A few hundred feet from the intersection is a railroad crossing of the Canadian Pacific (CP). On a typical day, there are 16 plus railroad crossings. A traffic study found that the average delay during a train crossing is four to five minutes, though there have been delays of up to 11 minutes. The maximum observed amount of cars queuing was 14. Also, there is a switching yard half a mile east of the intersection. This adds to delays as trains slow down upon approaching the yard and have yet to pick up speed upon leaving the yard.
Adding to the impact of the delays is emergency vehicles regularly use the route to get to a hospital in the next town.
They are building an overpass at the junction of Highway 29 and Highway 55. The overpass will eliminate the “at grade” crossing with the CP Railway System. The overpass, which will raise the highway nearly 24 feet over the railroad, is a four-span bridge. The new bridge on Highway 29 will straddle the railroad and new highway alignment, thereby eliminating the intersection.
Highway 55 is being realigned to reduce the length of the bridge over the highway. The new alignment, approximately 2,500 feet of Highway 55, will move 300 feet north.
Two new roundabouts are being installed, one on Highway 29 and one on Highway 55. Currently, there are stop conditions in these areas. “We decided to install a roundabout to eliminate the left turns and keep traffic flowing,” says Lori Vanderhider, Project Manager for MnDOT, who worked on the project design. The second roundabout is mountable since oversized loads carrying wind turbines regularly use Highway 55.
“There was snow flying and the temperature was frigid,” says Dan Kuhn, a Resident Engineer for Construction for MnDOT, who is serving as the bridge engineer on the project. “Staying warm was a challenge.”
A second challenge turned into a boon in terms of time and money. During pile operation, MnDOT has a piling formula they use to determine bearing resistance. It’s based on a 12-inch piling. The team, however, was driving a 16-inch diameter. Because of this, there’s some subjectivity.
The team’s instruments indicated they were short on bearing resistance. A soil engineer was brought in to review the files. By using a pile dynamic analyzer, he found there was adequate bearing. Because of this discovery, the team was able to safely shorten the lengths of the piling. “The plans anticipated driving some piles as much as 65 feet, but some piles were able to be reduced to as little as 20 feet,” Kuhn says.
Another challenge that Kuhn anticipates is related to access. As part of the project, the City of Glenwood is putting in sanitary and water lines in the vicinity of the roundabout on Highway 29. The utilities require steel casings to get installed and maintaining access for local businesses during that time will be challenging.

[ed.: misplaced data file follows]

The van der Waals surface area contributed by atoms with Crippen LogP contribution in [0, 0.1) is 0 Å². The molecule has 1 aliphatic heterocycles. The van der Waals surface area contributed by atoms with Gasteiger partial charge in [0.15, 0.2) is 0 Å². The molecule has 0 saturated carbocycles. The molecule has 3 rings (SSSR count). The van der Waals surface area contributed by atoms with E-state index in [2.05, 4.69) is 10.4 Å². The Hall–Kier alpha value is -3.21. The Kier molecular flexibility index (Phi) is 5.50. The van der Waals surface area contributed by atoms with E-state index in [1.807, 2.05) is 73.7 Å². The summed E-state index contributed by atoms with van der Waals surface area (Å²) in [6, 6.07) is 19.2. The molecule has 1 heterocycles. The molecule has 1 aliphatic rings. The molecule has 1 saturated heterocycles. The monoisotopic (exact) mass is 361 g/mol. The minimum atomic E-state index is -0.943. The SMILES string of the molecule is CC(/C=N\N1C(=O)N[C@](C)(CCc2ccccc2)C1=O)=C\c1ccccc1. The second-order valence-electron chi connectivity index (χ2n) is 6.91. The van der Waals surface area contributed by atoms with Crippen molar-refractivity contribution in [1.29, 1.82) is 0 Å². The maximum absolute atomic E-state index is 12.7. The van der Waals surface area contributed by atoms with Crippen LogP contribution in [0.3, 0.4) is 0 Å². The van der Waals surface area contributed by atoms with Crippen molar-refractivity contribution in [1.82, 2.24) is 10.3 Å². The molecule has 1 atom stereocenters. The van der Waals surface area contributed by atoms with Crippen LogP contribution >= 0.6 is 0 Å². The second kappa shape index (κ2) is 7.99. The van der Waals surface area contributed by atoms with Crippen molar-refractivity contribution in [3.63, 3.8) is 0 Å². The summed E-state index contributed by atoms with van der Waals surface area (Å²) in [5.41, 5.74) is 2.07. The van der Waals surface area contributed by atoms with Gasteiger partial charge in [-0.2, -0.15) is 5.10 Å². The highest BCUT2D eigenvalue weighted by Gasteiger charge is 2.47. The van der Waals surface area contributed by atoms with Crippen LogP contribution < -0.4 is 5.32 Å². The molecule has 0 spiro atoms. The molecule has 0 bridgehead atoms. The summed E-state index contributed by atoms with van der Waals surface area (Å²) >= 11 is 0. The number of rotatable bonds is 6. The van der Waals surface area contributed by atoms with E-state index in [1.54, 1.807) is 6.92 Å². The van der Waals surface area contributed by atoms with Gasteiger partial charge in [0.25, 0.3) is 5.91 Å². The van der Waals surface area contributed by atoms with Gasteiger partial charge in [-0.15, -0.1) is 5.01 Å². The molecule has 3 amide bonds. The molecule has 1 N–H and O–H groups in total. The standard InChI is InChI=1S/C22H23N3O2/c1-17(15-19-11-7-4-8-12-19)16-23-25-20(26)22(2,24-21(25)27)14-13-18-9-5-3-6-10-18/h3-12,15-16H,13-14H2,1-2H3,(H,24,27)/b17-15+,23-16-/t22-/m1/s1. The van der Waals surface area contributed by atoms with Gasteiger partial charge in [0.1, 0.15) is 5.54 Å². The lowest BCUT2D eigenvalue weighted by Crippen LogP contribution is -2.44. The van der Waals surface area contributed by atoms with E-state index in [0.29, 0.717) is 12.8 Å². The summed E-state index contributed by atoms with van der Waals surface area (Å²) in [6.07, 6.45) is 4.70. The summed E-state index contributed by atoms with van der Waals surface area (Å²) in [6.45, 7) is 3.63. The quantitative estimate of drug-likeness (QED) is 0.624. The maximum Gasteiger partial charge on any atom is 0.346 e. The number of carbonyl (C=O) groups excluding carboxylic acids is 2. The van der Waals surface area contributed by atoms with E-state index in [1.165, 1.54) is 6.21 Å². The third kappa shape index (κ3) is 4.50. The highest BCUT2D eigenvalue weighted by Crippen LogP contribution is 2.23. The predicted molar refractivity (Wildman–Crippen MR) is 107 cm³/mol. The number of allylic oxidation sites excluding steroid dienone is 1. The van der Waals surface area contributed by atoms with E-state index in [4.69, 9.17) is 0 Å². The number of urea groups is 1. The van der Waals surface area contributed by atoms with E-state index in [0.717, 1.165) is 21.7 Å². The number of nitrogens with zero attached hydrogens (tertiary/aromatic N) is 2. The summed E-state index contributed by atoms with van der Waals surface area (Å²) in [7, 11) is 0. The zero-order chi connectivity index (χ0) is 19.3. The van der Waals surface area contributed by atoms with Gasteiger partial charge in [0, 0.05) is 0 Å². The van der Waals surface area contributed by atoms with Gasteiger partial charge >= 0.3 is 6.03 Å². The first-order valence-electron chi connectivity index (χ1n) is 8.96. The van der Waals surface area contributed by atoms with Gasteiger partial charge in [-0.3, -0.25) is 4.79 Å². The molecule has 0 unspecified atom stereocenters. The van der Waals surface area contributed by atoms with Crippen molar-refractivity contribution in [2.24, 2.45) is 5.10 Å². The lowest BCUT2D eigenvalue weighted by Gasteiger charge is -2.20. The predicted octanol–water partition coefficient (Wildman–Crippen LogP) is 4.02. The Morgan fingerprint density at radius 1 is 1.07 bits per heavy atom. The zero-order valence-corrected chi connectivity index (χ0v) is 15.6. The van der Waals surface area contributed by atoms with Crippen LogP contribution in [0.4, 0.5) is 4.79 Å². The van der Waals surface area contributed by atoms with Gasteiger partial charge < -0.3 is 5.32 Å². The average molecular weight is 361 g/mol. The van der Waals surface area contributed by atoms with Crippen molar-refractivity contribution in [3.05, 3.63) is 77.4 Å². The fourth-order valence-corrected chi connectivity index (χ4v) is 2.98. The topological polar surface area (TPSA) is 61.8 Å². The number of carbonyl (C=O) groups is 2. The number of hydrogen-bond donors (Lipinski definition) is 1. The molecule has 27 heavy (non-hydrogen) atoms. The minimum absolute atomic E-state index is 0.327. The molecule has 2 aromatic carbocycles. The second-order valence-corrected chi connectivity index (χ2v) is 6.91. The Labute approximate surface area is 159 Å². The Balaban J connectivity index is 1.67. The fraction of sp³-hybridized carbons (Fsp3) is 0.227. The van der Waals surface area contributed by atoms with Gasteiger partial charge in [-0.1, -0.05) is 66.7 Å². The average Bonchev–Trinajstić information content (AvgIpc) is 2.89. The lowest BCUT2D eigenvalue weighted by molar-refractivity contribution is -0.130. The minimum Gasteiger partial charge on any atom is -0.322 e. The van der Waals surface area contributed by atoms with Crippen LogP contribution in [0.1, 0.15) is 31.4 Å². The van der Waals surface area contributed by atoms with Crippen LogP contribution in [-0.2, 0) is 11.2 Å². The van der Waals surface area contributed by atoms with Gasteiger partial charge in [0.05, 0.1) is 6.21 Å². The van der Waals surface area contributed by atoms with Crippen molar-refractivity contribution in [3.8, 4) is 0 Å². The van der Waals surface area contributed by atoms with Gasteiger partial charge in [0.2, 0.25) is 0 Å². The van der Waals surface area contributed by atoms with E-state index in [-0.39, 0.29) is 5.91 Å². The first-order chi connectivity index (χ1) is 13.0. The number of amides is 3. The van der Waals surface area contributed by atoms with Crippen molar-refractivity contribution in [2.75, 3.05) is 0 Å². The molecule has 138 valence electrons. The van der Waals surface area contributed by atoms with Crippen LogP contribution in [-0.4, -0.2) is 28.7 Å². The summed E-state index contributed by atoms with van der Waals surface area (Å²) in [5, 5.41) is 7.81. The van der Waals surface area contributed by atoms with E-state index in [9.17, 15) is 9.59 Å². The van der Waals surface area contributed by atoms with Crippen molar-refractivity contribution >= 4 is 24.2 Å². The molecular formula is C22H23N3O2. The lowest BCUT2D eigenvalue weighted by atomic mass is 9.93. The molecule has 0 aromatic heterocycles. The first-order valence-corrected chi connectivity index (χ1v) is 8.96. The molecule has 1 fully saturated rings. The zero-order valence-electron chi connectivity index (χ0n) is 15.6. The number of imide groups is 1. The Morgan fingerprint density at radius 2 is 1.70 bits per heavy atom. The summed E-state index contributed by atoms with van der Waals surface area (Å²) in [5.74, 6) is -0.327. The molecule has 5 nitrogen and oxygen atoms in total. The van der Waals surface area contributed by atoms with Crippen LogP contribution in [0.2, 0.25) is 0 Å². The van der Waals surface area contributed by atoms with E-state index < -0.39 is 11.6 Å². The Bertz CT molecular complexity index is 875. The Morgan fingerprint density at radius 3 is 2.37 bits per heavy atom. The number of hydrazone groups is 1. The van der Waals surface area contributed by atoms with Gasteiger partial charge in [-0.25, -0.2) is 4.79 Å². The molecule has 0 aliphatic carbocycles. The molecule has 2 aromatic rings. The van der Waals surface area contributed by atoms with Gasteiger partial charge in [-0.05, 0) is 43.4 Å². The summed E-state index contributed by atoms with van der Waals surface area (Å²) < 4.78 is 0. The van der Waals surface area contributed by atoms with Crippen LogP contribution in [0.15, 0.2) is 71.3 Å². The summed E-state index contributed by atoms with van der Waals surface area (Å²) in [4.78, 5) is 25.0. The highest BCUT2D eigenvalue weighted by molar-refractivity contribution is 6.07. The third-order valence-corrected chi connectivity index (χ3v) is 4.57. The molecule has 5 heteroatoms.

There are periodic issues with timing. These are caused by the occasional train outage while they are on the track. The team can’t work on pier two or three because of the proximity when there’s a train on the track. Delays have lasted up to two hours.
CP has also been a partner on this project. Both Kuhn and Vanderhider note that CP has been good to work with. “We have regular communication with them, and we talk with the contracted flagger every morning,” Kuhn says, “They let us know how many trains are coming through.”
The project began in July 2021 and is expected to be complete on time in October. The team projected the cost of the project would be $10.5 million. Schroeder, however, came in with a bid of $9.3 million. The excess bond dollars are available if the project faces overruns or unforeseen costs. If the project remains on budget, the money will go back into the coffers.
The City of Glenwood kicked in $200,000 for the sanitary lines. The bulk of the funds – $10.3 million – is coming from the state. Representative Paul Anderson advocated for the project and the funding gained approval in the 2018 legislative session.
“For some time, the locals have been interested in seeing this project happen,” Vanderhider says.
Glenwood is a bedroom community for Alexandra, a nearby town. The project makes the community more attractive to live and work in.
The Alexandra hospital is a large employer in the area. “Employees have to be able to get to the hospital in a certain amount of time in an emergency situations and they couldn’t do that because of this issue so they couldn’t live in the town,” Vanderhider says.
With the completion of the Highway 29 overpass drivers will experience safer intersections, improved mobility, eliminated railroad crossways, and reduced emergency response times. It’s what every motorist wants.